Introduction to Listeners

Introduction to Listeners

If you've played with the State Machine, you already know it's an excellent tool for building interactive content. Designers and animators can use combinations of Inputs and Transitions to link animations together but still need an engineer to enable the interaction in the project.

With the release of Listeners, we've eliminated the need for engineers to hook up simple interactions such as on-hover and on-click events. Designers and animators define these interactions at design time, and at runtime, they work!

In this post, we'll look at Listeners, how you can add them to your file, and their impact on implementation.

Content Overview

  • Listeners
  • Getting started
  • Impact on implementation


Listeners give us a way to have our Inputs "listen" for user actions on the stage. This allows us to preview our content by interacting with them on the stage instead of playing with inputs.

Additionally, listeners simplify the implementation of on-click and on-hover interactions. Combine listeners with our share links and you can create interactive content for blogs and websites without knowing any code (like me)! Click the icon below if you don't believe me.

Anatomy of a Listener

Listeners are made up of 3 parts:

  • Target
  • Listener type
  • Input

The Target tells the listener which object to "listen" to. Listeners can target any object on the stage, but we recommend using shapes with no fill as a hitbox.

The listener type tells the listener what action it is "listening" for. we currently support the following listener types:

  • Pointer down - click/tap down on the target
  • Pointer up - click/tap release of the target
  • Pointer enter - pointer hovers over target
  • Pointer exit - pointer exits target

The input defines which input fires when the predefined user action happens on the target. We can fire triggers, set booleans to true or false, or change a number value. With this set of listener types alone, we can create many types of interactions like the ones below.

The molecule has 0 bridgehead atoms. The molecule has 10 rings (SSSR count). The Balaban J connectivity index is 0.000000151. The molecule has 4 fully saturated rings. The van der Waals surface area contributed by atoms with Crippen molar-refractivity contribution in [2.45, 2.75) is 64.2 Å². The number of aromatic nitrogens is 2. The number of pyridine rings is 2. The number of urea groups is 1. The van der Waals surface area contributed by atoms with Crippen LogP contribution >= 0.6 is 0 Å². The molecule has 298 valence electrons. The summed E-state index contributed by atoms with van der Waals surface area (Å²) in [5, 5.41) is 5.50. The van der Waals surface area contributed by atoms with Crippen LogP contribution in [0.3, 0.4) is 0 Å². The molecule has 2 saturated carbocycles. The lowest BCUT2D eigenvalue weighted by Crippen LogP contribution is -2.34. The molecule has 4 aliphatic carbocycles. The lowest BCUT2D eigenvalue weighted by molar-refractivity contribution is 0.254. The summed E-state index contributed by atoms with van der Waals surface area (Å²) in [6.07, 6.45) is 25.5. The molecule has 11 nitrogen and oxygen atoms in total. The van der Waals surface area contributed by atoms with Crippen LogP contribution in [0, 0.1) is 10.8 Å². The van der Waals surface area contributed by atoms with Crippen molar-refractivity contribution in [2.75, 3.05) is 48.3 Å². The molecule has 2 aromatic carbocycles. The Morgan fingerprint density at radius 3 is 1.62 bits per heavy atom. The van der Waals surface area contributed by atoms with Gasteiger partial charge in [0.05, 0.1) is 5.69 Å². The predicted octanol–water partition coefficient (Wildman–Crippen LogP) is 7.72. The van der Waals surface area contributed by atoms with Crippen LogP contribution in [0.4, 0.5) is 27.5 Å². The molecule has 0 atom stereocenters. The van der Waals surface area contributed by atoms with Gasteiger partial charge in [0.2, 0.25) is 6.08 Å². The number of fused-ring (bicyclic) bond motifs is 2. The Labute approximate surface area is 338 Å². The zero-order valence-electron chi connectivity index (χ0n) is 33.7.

Getting started

In this example, we'll create a simple state machine, then add some listeners to turn this static icon into a playful experience.

Create the State Machine

Drag the Idle and Hovered animations onto the graph.

Create transitions

Create boolean and rename it isHovered

Configure transitions

At this point, we can test the State Machine out and ensure that our interaction is functioning correctly. If you're satisfied, we can move on to adding the listener.

Add Listeners

Add a procedural shape and remove the fill. We'll use this as our hitbox.

Add a new listener from the listener's tab.

Hit the target button and select the new shape in the hierarchy.

The listener type is already set to pointer enter, so we don’t need to change anything here.

Select the isHovered input and set it to true.

Add a new listener.

Hit the target button and select the new shape as the target.

Select the pointer exit listener type.

Select the isHovered input and set it to false.

Now when we play the state machine, we can hover the icon and you'll notice the hovered animation plays. When our cursor moves outside of the icon, the idle animation plays. Our asset is now ready to be implemented into our app, website, game, or shared on social media.

Impact on implementation

Coding impact

While Listeners don't completely remove the need for code, they do reduce the code needed to make simple interactions work. Simply load the .riv file into your project, create the Rive instance with the appropriate artboard and state machine name, and that’s it! The interactions defined at design-time will propagate as expected at runtime.

Share links

Share links are a great way to share your work internally or with a client, but they also allow you to embed your files into your favorite apps like Twitter, Notion, Webflow, or blogs such as this one!

Follow this link if you’d like to learn more about it!